Community Archive

Our first day’s orientation and fitness assessment lasts approximately one hour, but we have an understanding that that one hour has the potential to change lives. If we can just change a student’s course of life by one fraction of a degree, we know that a year down the road, two years, or three years, this student will be a completely different person mentally and physically. If you don’t invest in a better you today, when will you? Go to our Get Started section and start your journey today.

You have the opportunity to work on a couple of the snatch skill transfer exercises today. It is very important to know the purpose and reasoning behind practicing these movements. Check out the article written by Cody Burgener below, son of well known weightlifting Coach Mike Burgener.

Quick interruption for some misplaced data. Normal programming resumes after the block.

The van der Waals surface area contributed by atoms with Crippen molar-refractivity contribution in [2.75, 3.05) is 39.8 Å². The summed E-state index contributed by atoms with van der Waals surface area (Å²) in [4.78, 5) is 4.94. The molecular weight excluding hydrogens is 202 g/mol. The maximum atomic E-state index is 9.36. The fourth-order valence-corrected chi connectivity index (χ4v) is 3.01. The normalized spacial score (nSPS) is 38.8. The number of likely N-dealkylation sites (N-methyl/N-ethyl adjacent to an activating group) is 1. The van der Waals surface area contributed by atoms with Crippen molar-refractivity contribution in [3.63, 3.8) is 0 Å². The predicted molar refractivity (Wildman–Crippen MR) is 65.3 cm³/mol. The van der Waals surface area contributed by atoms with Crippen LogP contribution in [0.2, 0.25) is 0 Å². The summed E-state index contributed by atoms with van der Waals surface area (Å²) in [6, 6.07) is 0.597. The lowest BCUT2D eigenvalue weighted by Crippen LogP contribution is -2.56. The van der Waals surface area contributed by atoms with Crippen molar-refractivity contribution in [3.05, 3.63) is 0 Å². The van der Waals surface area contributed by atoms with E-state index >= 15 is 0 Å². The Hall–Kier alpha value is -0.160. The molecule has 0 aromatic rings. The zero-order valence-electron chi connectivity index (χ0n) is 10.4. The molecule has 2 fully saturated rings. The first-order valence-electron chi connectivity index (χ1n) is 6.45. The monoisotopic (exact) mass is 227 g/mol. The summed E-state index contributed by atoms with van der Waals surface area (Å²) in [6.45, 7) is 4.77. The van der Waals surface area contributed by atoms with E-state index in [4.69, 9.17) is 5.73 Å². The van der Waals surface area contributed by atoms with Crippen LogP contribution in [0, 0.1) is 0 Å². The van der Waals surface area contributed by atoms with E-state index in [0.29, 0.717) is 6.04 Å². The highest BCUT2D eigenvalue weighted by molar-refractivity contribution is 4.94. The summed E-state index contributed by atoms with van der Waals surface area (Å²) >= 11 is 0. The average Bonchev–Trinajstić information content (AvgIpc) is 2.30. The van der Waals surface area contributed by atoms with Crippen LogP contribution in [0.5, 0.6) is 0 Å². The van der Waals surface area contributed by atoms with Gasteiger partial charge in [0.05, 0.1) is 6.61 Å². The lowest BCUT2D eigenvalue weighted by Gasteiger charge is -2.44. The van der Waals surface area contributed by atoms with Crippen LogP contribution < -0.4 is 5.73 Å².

The five skill transfer exercises are: behind the neck snatch grip push press, overhead squat, pressing snatch balance, heaving snatch balance, and snatch balance.

Olympic Lifts – Skill Transfer Exercises
Written by Cody Burgener

The skill transfer exercises primarily focus on strengthening the receiving position of the snatch (the bottom of an overhead squat), overhead strength, and give the feeling of driving/pressing the body under the bar.

Just like I mentioned in the Burgener warm-up article, you need to know the reason why we do all five exercises. You can’t go through the motions and not know the purpose behind each exercise and expect you are going to become a better Olympic lifter. My dad would always repeat to us one of his favorite quotes, “Practice does not make perfect; Perfect practice makes permanent.” In other words, know what you are trying to accomplish when working on these fundamentals, it will carry over into your performance in the lifts.